Mean Annual Wage in 2014
Clinical, Counseling and School Psychologists
Elementary School Teachers
Special Education Teachers
School and Vocational Counselors
Elementary and Secondary School Administrators
Licensing Requirements for School Psychologists
Licensing in psychology is handled at the state level, and the requirements do differ. For example, some states require school psychologists to be credentialed just as teachers are, in order to work in the public school system. In other states, a license to practice psychology, which is available only to those with a doctorate and between one to two years of supervised professional experience, is sufficient for those aiming to work as a school psychologist. There are also states that provide credentials to school psychologists who have earned a master's degree and then go on to complete an EdS, or educational specialist advanced degree in school psychology. The Association of State and Provincial Psychology Boards provides details about each state's requirements for licensure.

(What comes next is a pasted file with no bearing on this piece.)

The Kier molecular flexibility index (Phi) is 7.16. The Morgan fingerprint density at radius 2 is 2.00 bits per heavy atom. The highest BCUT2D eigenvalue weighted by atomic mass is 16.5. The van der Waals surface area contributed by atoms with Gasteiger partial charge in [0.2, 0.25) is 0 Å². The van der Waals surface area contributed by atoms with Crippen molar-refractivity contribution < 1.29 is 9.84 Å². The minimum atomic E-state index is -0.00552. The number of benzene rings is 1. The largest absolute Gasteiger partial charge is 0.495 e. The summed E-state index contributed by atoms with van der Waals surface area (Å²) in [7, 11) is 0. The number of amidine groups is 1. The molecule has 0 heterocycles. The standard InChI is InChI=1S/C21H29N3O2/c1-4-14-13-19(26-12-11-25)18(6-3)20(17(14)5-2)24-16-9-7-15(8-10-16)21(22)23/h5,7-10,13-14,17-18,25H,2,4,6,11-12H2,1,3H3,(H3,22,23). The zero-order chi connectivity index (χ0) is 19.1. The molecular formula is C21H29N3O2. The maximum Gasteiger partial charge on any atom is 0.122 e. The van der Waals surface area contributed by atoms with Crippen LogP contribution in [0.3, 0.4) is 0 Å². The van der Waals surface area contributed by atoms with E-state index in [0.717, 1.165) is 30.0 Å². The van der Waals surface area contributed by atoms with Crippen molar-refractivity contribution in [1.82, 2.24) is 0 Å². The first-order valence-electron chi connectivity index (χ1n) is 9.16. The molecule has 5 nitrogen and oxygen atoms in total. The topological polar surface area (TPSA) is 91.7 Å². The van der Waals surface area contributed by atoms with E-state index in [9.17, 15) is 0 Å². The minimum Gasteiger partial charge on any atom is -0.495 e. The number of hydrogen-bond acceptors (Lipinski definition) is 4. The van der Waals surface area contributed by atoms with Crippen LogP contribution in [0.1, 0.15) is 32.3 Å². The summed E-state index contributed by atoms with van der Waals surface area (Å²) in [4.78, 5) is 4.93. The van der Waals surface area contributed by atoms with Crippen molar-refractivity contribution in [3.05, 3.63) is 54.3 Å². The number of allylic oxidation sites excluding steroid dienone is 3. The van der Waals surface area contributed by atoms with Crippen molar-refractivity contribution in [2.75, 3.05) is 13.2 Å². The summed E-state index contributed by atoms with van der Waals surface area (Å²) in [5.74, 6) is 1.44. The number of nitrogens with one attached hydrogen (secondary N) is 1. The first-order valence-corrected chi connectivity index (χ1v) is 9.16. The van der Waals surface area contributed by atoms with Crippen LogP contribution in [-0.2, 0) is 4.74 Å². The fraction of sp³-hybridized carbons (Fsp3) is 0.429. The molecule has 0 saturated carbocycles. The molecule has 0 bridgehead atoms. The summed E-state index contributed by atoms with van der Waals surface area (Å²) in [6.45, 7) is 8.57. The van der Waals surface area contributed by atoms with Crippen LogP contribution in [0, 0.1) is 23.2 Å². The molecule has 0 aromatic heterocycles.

National Association of School Psychologists, "Who Are School Psychologists," visited on February 28, 2016; http://www.nasponline.org/about-school-psychology/who-are-school-psychologists
American Psychological Association, "School Psychology," visited on February 28, 2016; http://www.apa.org/ed/graduate/specialize/school.aspx
Bureau of Labor Statistics, U.S. Department of Labor, Occupational Outlook Handbook, 2016-17 Edition, Psychologists, visited on February 27, 2016; http://www.bls.gov/ooh/life-physical-and-social-science/psychologists.htm#tab-3
Bureau of Labor Statistics, U.S. Department of Labor, Occupational Employment Statistics, Occupational Employment and Wages, May 2014, visited on February 27, 2016; http://www.bls.gov/oes/current/oes193031.htm